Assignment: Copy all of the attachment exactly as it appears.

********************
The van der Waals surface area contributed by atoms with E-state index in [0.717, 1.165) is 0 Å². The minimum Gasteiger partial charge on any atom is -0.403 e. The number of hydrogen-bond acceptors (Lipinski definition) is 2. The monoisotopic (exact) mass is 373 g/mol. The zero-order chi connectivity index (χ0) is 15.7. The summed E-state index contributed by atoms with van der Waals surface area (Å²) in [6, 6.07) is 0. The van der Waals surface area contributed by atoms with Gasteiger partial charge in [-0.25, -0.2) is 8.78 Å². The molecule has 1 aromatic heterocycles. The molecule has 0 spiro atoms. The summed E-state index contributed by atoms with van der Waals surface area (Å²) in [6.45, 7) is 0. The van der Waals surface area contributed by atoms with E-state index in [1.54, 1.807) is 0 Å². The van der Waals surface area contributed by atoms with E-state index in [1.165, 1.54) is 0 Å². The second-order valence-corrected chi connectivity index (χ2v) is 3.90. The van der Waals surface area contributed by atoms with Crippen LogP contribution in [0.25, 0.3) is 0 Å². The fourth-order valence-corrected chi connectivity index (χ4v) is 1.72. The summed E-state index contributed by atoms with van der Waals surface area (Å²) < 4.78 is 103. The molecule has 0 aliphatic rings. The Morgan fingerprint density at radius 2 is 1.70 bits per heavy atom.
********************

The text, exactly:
The van der Waals surface area contributed by atoms with E-state index in [0.717, 1.165) is 0 Å². The minimum Gasteiger partial charge on any atom is -0.403 e. The number of hydrogen-bond acceptors (Lipinski definition) is 2. The monoisotopic (exact) mass is 373 g/mol. The zero-order chi connectivity index (χ0) is 15.7. The summed E-state index contributed by atoms with van der Waals surface area (Å²) in [6, 6.07) is 0. The van der Waals surface area contributed by atoms with Gasteiger partial charge in [-0.25, -0.2) is 8.78 Å². The molecule has 1 aromatic heterocycles. The molecule has 0 spiro atoms. The summed E-state index contributed by atoms with van der Waals surface area (Å²) in [6.45, 7) is 0. The van der Waals surface area contributed by atoms with E-state index in [1.54, 1.807) is 0 Å². The van der Waals surface area contributed by atoms with E-state index in [1.165, 1.54) is 0 Å². The second-order valence-corrected chi connectivity index (χ2v) is 3.90. The van der Waals surface area contributed by atoms with Crippen LogP contribution in [0.25, 0.3) is 0 Å². The fourth-order valence-corrected chi connectivity index (χ4v) is 1.72. The summed E-state index contributed by atoms with van der Waals surface area (Å²) < 4.78 is 103. The molecule has 0 aliphatic rings. The Morgan fingerprint density at radius 2 is 1.70 bits per heavy atom.